Rudy Maxa has four homes now -- or none -- depending on how you look at it. After living in Washington, D.C., most of his adult life, Maxa, 54, one of America's most prolific and engaging travel writers, has moved from the city he loves to be with the woman he loves.
"He says it's nothing to move here to be with me," said his fiancée, Ana Scofield, 38, of White Bear Lake, "but I view it as a huge sacrifice."
The week before moving, Maxa had been drinking cobra bile with a snake salesman in Hong Kong and basking in Thailand's 96 degrees. Now he was up to his keister in snow, a neatness freak surrounded by boxes begging to be unpacked.
Officially, Maxa -- known to 5 million public radio listeners as "The Savvy Traveler" and to tens of millions of public TV viewers as host of "Smart Travels -- Europe With Rudy Maxa" -- is renting an apartment on Ford Parkway in St. Paul. But mostly he's storing his 600 bottles of wine there.
He owns a home in Bangkok, but has never lived there. He and Scofield have purchased a $619,000 loft in downtown St. Paul but it's under construction.
So Maxa temporarily hunkers down in Scofield's White Bear Lake bungalow with her and her two teenagers, sleeping on the pull-out couch and rising at 3:45 a.m. to run his multi-pronged travel business from a laptop computer.
Scofield's kids take delight in Maxa's tourist-like wonder: "Like they delayed the opening of the [St. Paul] ice palace for two hours because it was too cold?" Maxa chortles. "How could it be too cold for an ice palace?"
The day before, he saw his first snow rake -- "for snow?". Last winter, he saw a light plane fitted with skis land on White Bear Lake. A fisherman got out and the plane took off.
"I couldn't wait," Maxa laughed. "I called everybody on that one."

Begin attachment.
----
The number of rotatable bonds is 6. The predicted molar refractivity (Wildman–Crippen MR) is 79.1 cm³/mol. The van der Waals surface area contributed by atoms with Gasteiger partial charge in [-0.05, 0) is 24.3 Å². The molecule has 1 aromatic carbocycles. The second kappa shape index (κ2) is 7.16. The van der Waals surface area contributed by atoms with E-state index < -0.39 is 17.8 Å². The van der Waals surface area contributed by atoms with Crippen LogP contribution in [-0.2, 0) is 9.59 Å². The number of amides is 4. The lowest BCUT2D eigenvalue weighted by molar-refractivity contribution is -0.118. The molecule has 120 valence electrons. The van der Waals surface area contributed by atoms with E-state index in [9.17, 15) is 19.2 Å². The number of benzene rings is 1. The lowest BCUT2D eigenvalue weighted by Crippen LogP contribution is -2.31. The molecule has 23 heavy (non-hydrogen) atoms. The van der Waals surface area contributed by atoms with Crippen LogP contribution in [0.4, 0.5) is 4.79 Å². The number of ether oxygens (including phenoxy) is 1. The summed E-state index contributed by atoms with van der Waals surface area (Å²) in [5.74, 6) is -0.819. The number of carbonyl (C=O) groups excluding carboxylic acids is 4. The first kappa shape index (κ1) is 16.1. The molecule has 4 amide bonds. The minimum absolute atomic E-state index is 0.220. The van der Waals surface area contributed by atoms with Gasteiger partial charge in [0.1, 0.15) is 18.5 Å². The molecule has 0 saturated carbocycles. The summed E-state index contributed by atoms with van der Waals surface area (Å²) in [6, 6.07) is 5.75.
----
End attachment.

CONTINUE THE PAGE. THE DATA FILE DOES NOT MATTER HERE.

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Maxa never could have planned this life. It was fate braiding together loose threads beginning in childhood. He was an Army brat who figured that people just moved every couple of years. Even then, he loved breaking news and turning heads.
When Maxa was 9, living on the Fort Knox military reservation in Kentucky, somebody hit a car on his street. He hand-printed a dozen newspapers: "Car Accident This Afternoon on 5th Street."
By the time Maxa was a reporter at the Washington Post, he had lived in Cleveland, Germany, Georgia, Kentucky and Washington, D.C., and had developed an instinct for others' vices, virtues and quirks of character.
At age 26, Maxa and a Post colleague broke the story of Rep. Wayne Hays, D-Ohio, putting his mistress, Elizabeth Ray, on the U.S. House payroll.
When Hustler magazine editor Larry Flynt accepted Christ into his life, he called Maxa. Flynt made the call from his private jet, also carrying evangelist Ruth Carter Stapleton, sister of then-President Jimmy Carter.
"They were both sobbing on the phone as their Learjet passed over Iowa. Larry had seen a vision of St. John the Baptist," Maxa said. "Larry's sobbing. Ruth is sobbing. And I'm typing as fast as I can."
Promises of a huge raise, autonomy and travel lured Maxa to the staff of the Washingtonian magazine, where he mixed celebrity profiles with gossipy columns, trenchant observations of politics and an occasional real-life cloak-and-dagger thriller.
He became notorious with editors for turning Washington assignments into junkets to Paris or the South Pacific.
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